On Tue, Apr 3, 2012 at 2:37 PM, Tom Lane <t...@sss.pgh.pa.us> wrote:

> Robert Haas <robertmh...@gmail.com> writes:
> > So we have an established precedent that it is right to warn about
> > things that are sketchy at the time that they are defined, but not
> > every time they are used.
> Sure, but we don't have that option available to us here --- or more
> accurately, ALTER USER/DATABASE SET *does* warn if the search_path value
> looks like it might be invalid according to the current context, but
> that helps little for this problem.  What's important is whether the
> value is valid when we attempt to apply it.

> Basically, I don't think you've made a strong case for changing this
> behavior; nor have you explained what you think we should do instead.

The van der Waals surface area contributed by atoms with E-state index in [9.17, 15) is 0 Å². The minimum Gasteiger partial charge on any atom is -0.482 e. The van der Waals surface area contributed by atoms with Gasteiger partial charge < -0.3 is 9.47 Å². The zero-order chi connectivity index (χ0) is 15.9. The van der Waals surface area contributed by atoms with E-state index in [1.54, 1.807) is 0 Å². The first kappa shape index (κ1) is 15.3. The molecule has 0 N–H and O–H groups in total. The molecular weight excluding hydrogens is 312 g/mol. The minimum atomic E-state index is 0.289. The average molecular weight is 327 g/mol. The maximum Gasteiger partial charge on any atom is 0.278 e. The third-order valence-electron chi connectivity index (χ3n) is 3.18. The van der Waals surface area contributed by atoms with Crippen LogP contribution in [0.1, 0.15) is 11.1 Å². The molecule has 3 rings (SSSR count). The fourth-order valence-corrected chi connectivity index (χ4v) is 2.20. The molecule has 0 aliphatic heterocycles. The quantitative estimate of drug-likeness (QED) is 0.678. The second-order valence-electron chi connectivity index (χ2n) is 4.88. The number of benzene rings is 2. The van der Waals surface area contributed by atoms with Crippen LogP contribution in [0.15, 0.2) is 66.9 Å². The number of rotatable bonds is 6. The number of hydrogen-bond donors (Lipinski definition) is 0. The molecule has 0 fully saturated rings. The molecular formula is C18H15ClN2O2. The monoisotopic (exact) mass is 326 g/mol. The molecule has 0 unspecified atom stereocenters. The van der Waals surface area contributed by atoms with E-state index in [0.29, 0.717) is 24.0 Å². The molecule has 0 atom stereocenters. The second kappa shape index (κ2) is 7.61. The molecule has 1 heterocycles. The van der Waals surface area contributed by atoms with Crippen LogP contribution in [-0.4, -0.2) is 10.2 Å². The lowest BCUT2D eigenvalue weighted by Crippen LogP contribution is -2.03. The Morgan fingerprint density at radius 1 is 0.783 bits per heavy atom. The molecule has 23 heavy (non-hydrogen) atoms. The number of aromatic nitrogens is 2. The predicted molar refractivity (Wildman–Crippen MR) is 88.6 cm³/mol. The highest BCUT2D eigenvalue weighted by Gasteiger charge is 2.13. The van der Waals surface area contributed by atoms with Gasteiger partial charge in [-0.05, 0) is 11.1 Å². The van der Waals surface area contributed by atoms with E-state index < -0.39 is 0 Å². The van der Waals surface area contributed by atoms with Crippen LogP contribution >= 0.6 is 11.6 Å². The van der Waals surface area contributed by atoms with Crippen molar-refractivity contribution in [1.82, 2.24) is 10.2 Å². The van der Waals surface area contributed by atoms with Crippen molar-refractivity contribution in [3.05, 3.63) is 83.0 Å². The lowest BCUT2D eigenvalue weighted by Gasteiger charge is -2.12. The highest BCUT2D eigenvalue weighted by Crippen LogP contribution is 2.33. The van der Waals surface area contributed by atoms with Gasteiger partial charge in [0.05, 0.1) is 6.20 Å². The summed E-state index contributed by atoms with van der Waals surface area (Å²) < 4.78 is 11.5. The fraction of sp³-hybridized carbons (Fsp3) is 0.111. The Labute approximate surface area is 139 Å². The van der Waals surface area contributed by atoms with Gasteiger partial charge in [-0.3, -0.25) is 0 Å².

> I have a legacy application now that relies heavily on multiple databases
and multiple schemas.  The issue I have is that we have postgres deployed
very widely and have a cookie-cutter script for everything.  We know for

              (each schema exists only in its respective DB)

   user oltp should be able to see schemaA in db1, schemaB in db2 and
schemaC in db3
   user reporting should be able to see biSchema in db1, reporting schema
in db2 and schemaC in db3

    This is across a large multitude of databases and hosts.  One of the
things I've loved about this is the ability to hide certain things from
users ( of course they can do a \dn and fully-qualify, which is why we have
permissions too, but I really appreciate the 'hidden-ness' of my tables ).

    Because our schemas are all over the place, now I've got to setup a
hard-coded search_path in postgresql.conf which feels even worse to me than
the per-user setup.

    Personally, I feel that if unix will let you be stupid:
    $ export PATH=/usr/bin:/this/invalid/crazy/path
    $ echo $PATH

PG should trust that I'll get where I'm going eventually :)

Just my two cents.


>                        regards, tom lane
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